Prerequisite knowledge
Required products 
User Level
Experience with ColdFusion will be needed to apply the techniques covered in this article.
Adobe ColdFusion Builder (2016 release) (Download trial)

Adobe ColdFusion Enterprise Edition (2016 release) (Download trial)

Extensions within Adobe ColdFusion Builder allow developers with ColdFusion and XML knowledge to create installable extensions that interact with the IDE as if they were pre-packaged with it. Not only can the extensions be used on-demand through the menu options, but they can also be tied to actions that occur within the IDE, so you can streamline your entire development process.
An IDE is the primary tool in a developer’s arsenal. Since the first IDE was introduced long ago, there has been a low murmur of grumbling from developers, "it works OK but I wish it did…" For ColdFusion developers, at least, this grumbling is about to be silenced. With the introduction of ColdFusion Builder extensions, which modify functionality to suit anyone’s needs, developers no longer have to wish for functionality that doesn’t exist. Instead, using ColdFusion and XML, they can create it themselves. It’s time to stop wishing and start building.

What's the story with extensions?

Extensions allow developers to add new functionality and tasks to ColdFusion Builder. There are many tasks that developers perform on a daily basis that would be ideal candidates for automation within an IDE. Most of these tasks are either unique to the way in which a developer works or specific to the framework in use. Regardless of what the purpose is, extensions allow you to create the needed functionality and install it easily into ColdFusion Builder.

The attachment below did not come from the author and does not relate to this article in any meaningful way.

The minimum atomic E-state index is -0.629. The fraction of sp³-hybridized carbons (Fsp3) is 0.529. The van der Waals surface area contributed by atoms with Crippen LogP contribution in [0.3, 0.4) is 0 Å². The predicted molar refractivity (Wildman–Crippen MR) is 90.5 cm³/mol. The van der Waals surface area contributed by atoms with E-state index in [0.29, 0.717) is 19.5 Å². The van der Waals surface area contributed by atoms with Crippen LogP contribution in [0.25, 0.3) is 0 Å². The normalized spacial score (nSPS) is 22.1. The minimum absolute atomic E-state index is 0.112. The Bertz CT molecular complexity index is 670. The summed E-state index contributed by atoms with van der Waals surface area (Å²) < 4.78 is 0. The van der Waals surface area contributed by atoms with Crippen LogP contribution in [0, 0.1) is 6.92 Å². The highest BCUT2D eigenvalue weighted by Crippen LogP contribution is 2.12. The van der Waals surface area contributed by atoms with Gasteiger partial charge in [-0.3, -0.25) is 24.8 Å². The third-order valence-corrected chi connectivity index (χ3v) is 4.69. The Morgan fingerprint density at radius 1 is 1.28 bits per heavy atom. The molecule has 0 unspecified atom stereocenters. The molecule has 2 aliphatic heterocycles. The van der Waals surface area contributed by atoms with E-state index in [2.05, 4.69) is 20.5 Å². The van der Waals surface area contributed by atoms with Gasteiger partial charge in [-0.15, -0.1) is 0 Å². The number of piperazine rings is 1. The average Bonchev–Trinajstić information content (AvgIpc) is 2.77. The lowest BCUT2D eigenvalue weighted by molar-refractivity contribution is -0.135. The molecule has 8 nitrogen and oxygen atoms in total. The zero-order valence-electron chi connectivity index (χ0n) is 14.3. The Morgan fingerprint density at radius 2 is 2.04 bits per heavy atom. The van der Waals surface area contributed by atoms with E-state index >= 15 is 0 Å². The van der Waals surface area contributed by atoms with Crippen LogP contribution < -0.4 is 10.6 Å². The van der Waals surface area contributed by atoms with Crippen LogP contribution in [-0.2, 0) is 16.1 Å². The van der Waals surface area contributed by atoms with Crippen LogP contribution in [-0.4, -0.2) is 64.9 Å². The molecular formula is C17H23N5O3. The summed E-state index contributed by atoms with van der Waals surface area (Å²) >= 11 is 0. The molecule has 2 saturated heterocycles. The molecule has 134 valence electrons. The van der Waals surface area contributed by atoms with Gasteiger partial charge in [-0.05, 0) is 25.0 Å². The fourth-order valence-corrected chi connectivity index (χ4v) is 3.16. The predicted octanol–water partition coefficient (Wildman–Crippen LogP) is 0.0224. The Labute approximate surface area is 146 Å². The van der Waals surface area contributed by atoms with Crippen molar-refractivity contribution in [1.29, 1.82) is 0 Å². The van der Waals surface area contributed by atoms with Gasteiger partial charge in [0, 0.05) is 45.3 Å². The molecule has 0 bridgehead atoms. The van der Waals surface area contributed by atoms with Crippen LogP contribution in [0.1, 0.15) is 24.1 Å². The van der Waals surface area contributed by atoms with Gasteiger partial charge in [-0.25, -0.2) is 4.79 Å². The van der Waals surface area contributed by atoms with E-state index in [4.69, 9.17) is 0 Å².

An extension is packaged as a ZIP file that contains two integral pieces: the IDE_config.xml file and the handlers. The IDE_config.xml file has all the information that ColdFusion Builder needs to add the extension to its various file menus, such as when it should be available and what files should be called in the event that it is selected. The handlers are the ColdFusion files that are run when actions are called from within the extension.
Since extensions are ZIP files, they can be distributed easily and installed in any ColdFusion Builder instance. The installation process couldn’t be easier, especially with the Extension View. To open the Extension View, choose Window > Show View > Other. Under ColdFusion, click on Extensions (See Figure 1). Click Install Extension from Archive File and select the ZIP file that contains the extension (you can also select previously installed extensions and uninstall them or change their active server from this panel). The Extension Install wizard will guide you through the rest of the installation.
Installing a new extension
Figure 1. Installing a new extension in ColdFusion Builder